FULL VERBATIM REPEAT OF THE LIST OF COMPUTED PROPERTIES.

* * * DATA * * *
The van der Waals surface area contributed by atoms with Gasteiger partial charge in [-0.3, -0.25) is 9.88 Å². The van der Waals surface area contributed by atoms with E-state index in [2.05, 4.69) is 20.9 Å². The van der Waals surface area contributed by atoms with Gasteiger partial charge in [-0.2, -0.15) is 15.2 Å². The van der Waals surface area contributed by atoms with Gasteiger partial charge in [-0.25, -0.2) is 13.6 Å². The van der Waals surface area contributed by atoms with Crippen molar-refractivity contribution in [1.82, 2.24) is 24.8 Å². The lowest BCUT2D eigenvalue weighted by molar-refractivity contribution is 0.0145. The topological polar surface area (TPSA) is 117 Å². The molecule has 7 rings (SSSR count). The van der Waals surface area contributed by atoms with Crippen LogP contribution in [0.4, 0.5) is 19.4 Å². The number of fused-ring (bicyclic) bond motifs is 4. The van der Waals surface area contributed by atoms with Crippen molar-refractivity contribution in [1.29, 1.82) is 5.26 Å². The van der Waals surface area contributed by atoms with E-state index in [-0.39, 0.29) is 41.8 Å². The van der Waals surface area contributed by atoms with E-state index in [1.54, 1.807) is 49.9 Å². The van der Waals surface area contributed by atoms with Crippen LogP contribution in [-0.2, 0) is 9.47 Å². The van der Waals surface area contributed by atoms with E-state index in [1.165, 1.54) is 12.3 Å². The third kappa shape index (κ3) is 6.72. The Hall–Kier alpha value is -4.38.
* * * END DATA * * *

The van der Waals surface area contributed by atoms with Gasteiger partial charge in [-0.3, -0.25) is 9.88 Å². The van der Waals surface area contributed by atoms with E-state index in [2.05, 4.69) is 20.9 Å². The van der Waals surface area contributed by atoms with Gasteiger partial charge in [-0.2, -0.15) is 15.2 Å². The van der Waals surface area contributed by atoms with Gasteiger partial charge in [-0.25, -0.2) is 13.6 Å². The van der Waals surface area contributed by atoms with Crippen molar-refractivity contribution in [1.82, 2.24) is 24.8 Å². The lowest BCUT2D eigenvalue weighted by molar-refractivity contribution is 0.0145. The topological polar surface area (TPSA) is 117 Å². The molecule has 7 rings (SSSR count). The van der Waals surface area contributed by atoms with Crippen LogP contribution in [0.4, 0.5) is 19.4 Å². The number of fused-ring (bicyclic) bond motifs is 4. The van der Waals surface area contributed by atoms with Crippen molar-refractivity contribution in [1.29, 1.82) is 5.26 Å². The van der Waals surface area contributed by atoms with E-state index in [-0.39, 0.29) is 41.8 Å². The van der Waals surface area contributed by atoms with E-state index in [1.54, 1.807) is 49.9 Å². The van der Waals surface area contributed by atoms with Crippen LogP contribution in [-0.2, 0) is 9.47 Å². The van der Waals surface area contributed by atoms with E-state index in [1.165, 1.54) is 12.3 Å². The third kappa shape index (κ3) is 6.72. The Hall–Kier alpha value is -4.38.